In addition to the Gemalto case, Belgacom is another case of hacking X to get at Y. The kind of attack here is now completely routine: you look for the HR spreadsheet in corporate email traffic, use this to identify the sysadmins, then chain your way in. Companies need to have some clue if they’re to stop attacks like this succeeding almost trivially. By routinely hacking companies of interest, the agencies are comprehensively undermining the security of critical infrastructure, and claim it’s a “nobody but us” capability. however that’s not going to last; other countries will catch up.

Would opportunistic encryption help, such as using unauthenticated Diffie-Hellman everwhere? Quite probably; but governments might then simply compel the big service forms to make the seeds predictable. At present, key theft is probably more common than key compulsion in US operations (though other countries may be different). If the US government ever does use compelled certs, it’s more likely to be the FBI than the NSA, because of the latter’s focus on foreign targets. The FBI will occasionally buy hacked servers to run in place as honeypots, but Stuxnet and Flame used stolen certs. Bear in mind that anyone outside the USA has zero rights under US law.

Is it sensible to use medium-security systems such as Skype to hide traffic, even though they will give law enforcement access? For example, an NGO contacting people in one of the Stans might not want to incriminate them by using cryptography. The problem with this is that systems like Skype will give access not just to the FBI but to all sorts of really unsavoury police forces.

FBI operations can be opaque because of the care they take with parallel construction; the Lavabit case was maybe an example. It could have been easy to steal the key, but then how would the intercepted content have been used in court? In practice, there are tons of convictions made on the basis of cargo manifests, travel plans, calendars and other such plaintext data about which a suitable story can be told. The FBI considers it to be good practice to just grab all traffic data and memorialise it forever.

The NSA is even more cautious than the FBI, and won’t use top exploits against clueful targets unless it really matters. Intelligence services are at least aware of the risk of losing a capability, unlike vanilla law enforcement, who once they have a tool will use it against absolutely everybody.

Using network intrusion detection against bad actors is very much like the attack / defence evolution seen in the anti-virus business. A system called Tutelage uses Xkeyscore infrastructure and matches network traffic against signatures, just like AV, but it has the same weaknesses. Script kiddies are easily identifiable from their script signatures via Xkeyscore, but the real bad actors know how to change network signatures, just as modern malware uses packers to become highly polymorphic.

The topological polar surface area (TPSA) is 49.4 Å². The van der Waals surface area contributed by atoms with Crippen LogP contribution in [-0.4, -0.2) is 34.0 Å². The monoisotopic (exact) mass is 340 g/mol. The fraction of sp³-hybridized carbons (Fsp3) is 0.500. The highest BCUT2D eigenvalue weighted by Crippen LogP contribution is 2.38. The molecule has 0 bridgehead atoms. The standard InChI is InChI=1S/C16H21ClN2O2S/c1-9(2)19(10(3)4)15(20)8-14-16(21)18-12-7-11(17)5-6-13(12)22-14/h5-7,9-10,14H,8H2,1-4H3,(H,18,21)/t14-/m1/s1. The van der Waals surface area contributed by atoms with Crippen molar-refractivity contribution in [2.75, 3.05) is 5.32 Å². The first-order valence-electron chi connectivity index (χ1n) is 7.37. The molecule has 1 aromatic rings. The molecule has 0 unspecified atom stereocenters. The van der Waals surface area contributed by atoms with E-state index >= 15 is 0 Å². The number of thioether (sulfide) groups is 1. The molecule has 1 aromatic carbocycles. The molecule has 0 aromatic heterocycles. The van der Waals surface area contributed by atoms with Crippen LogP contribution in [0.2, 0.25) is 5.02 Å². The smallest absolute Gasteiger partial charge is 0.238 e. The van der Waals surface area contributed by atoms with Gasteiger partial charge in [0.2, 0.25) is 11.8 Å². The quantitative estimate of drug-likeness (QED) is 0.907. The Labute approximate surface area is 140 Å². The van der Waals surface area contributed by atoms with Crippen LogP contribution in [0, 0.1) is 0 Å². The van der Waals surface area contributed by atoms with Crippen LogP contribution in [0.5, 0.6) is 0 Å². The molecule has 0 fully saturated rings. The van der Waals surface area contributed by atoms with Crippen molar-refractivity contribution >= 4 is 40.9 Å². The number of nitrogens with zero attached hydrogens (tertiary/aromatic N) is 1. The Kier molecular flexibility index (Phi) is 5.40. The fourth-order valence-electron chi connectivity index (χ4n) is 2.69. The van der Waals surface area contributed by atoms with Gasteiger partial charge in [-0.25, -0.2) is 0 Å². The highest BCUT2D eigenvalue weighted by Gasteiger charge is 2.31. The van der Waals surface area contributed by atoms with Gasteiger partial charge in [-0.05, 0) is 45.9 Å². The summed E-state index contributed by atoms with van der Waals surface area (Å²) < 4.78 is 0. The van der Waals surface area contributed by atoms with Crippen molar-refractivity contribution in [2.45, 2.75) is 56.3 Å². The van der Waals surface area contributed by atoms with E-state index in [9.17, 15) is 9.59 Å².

Cooperation with companies on network intrusion detection is tied up with liability games. DDoS attacks from Iran spooked US banks, which invited the government in to snoop on their networks, but above all wanted liability protection.

Usability is critical. Lots of good crypto never got widely adopted as it was too hard to use; think of PGP. On the other hand, Tails is horrifically vulnerable to traditional endpoint attacks, but you can give it as a package to journalists to use so they won’t make so many mistakes. The source has to think “How can I protect myself?” which makes it really hard, especially for a source without a crypto and security background. You just can’t trust random journalists to be clueful about everything from scripting to airgaps. Come to think of it, a naive source shouldn’t trust their life to securedrop; he should use gpg before he sends stuff to it but he won’t figure out that it’s a good idea to suppress key IDs. Engineers who design stuff for whistleblowers and journalists must be really thoughtful and careful if they want to ensure their users won’t die when they screw up. The goal should be that no single error should be fatal, and so long as their failures aren’t compounded the users will stay alive. Bear in mind that non-roman-language countries use numeric passwords, and often just 8 digits. And being a target can really change the way you operate. For example, password managers are great, but not for someone like Ed, as they put too many of the eggs in one basket. If you’re a target, create a memory castle, or a token that can be destroyed on short notice. If you’re a target like Ed, you have to compartmentalise.

On the policy front, one of the eye-openers was the scale of intelligence sharing – it’s not just 5 eyes, but 15 or 35 or even 65 once you count all the countries sharing stuff with the NSA. So how does governance work? Quite simply, the NSA doesn’t care about policy. Their OGC has 100 lawyers whose job is to “enable the mission”; to figure out loopholes or new interpretations of the law that let stuff get done. How do you restrain this? Could you use courts in other countries, that have stronger human-rights law? The precedents are not encouraging. New Zealand’s GCSB was sharing intel with Bangladesh agencies while the NZ government was investigating them for human-rights abuses. Ramstein in Germany is involved in all the drone killings, as fibre is needed to keep latency down low enough for remote vehicle pilots. The problem is that the intelligence agencies figure out ways to shield the authorities from culpability, and this should not happen.